Lane remains a powerful hurricane this morning, with a well- developed warm eye completely surrounded by persistent cold cloud tops. Subjective Dvorak current intensity estimates were a unanimous 6.5/127 kt while ADT was in relative agreement. The initial intensity for this advisory remains at 130 kt as Lane’s satellite signature has changed little since last sampled by Hurricane Hunters and the NOAA P-3 Monday evening.
The initial motion for this advisory is 275/10 kt, with Lane continuing to be steered by a mid-level ridge to the north. Over the next day or two, Lane is expected to reach the western periphery of the ridge, and into an area of relatively light steering flow. This is expected to allow the cyclone to gain latitude as its forward speed diminishes. In this scenario, Lane will begin to make a gradual turn to the west-northwest on Wednesday, with a more decided turn toward the northwest on Thursday. After this point, the track and intensity forecast become increasingly uncertain, as a bulk of the model guidance is depicting interaction between Lane and the terrain of the islands. This interaction then leads to a weakened Lane increasingly being steered by the low-level trade wind flow. The updated track forecast is essentially an update of the previous official forecast, and lies very close to the multi-model consensus HCCA.
Water temperatures along the forecast track will be sufficiently warm to support a major hurricane, and thus any significant weakening before Lane draws closer to the Hawaiian Islands will likely be due to shear. In the short-term, shear is expected to remain light, and subtle intensity fluctuations associated with inner-core dynamics will likely lead to little overall change in intensity. By 72 hours, the forecast anticipates an increase in shear as Lane lies between the ridge to the east and a trough aloft to the northwest of the main Hawaiian Islands. The updated intensity forecast is close to the previous, and although it is on the higher end of the guidance envelope, it closely follows the trends presented by the multi-model consensus IVCN.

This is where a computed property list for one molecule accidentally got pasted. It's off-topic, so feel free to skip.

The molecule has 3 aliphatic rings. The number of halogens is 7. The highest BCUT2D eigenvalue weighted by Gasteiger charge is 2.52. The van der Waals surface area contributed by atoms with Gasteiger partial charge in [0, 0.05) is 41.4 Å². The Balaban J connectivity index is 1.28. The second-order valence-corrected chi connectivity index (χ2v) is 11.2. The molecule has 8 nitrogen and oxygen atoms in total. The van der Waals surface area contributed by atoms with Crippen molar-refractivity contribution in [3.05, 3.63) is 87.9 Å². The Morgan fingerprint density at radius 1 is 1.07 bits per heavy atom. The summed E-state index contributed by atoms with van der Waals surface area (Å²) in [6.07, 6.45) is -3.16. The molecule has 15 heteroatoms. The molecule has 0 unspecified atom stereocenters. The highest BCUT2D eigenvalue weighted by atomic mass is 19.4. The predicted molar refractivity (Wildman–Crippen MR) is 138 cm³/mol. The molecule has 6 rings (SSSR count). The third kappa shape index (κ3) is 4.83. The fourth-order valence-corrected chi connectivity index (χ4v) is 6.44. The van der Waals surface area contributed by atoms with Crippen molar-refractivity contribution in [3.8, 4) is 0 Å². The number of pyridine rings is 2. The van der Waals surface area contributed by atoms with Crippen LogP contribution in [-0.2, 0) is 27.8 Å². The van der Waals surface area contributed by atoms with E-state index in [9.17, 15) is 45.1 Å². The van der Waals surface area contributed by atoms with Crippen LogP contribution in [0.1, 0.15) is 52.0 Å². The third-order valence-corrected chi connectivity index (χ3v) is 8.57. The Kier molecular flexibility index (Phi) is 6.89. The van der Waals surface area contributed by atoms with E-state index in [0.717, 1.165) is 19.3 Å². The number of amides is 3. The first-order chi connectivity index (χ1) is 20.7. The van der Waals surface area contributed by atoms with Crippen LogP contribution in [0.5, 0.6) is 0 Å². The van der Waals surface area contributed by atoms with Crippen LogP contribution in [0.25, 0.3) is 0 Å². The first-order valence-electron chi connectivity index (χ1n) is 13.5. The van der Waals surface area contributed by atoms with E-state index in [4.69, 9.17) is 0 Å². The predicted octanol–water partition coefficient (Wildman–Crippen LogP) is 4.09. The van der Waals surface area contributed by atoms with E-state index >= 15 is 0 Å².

In addition to an increasing number of storm penetrations by the Hurricane Hunters of the 53rd Weather Reconnaissance, the NOAA G-IV will once again be sampling the larger scale environment to help forecast models better initialize. The NOAA P-3 mission slated for this morning has been scrapped as the aircraft needs to be examined after encountering strong turbulence last night.
1. Lane is forecast to move dangerously close to the main Hawaiian Islands as a hurricane later this week, potentially bringing damaging winds and life-threatening flash flooding from heavy rainfall. As Lane is expected to be slow-moving as it nears the islands, it will produce large and damaging surf, mainly along exposed south and west facing shores. A Hurricane Watch has been issued for Hawaii and Maui counties, and additional Tropical Storm or Hurricane Watches may be required later today or tonight.
2. It is much too early to confidently determine which, if any, of the main Hawaiian Islands will be directly impacted by Lane. Even if the center of Lane were to remain offshore, it is important to remember that impacts from a hurricane can extend well away from the center. Interests throughout Hawaii are urged to closely monitor the progress of Lane the next couple of days.
FORECAST POSITIONS AND MAX WINDS
INIT 21/1500Z 14.1N 152.3W 130 KT 150 MPH
12H 22/0000Z 14.4N 153.4W 125 KT 145 MPH
24H 22/1200Z 15.0N 154.6W 120 KT 140 MPH
36H 23/0000Z 15.9N 155.6W 110 KT 125 MPH
48H 23/1200Z 17.0N 156.5W 100 KT 115 MPH
72H 24/1200Z 19.7N 157.6W 85 KT 100 MPH
96H 25/1200Z 21.5N 159.5W 65 KT 75 MPH
120H 26/1200Z 21.5N 163.0W 50 KT 60 MPH
by Big Island Video News
HAWAII ISLAND - A Hurricane Watch means hurricane-force winds are possible somewhere within this area within the next 48 hours, weather forecasters say.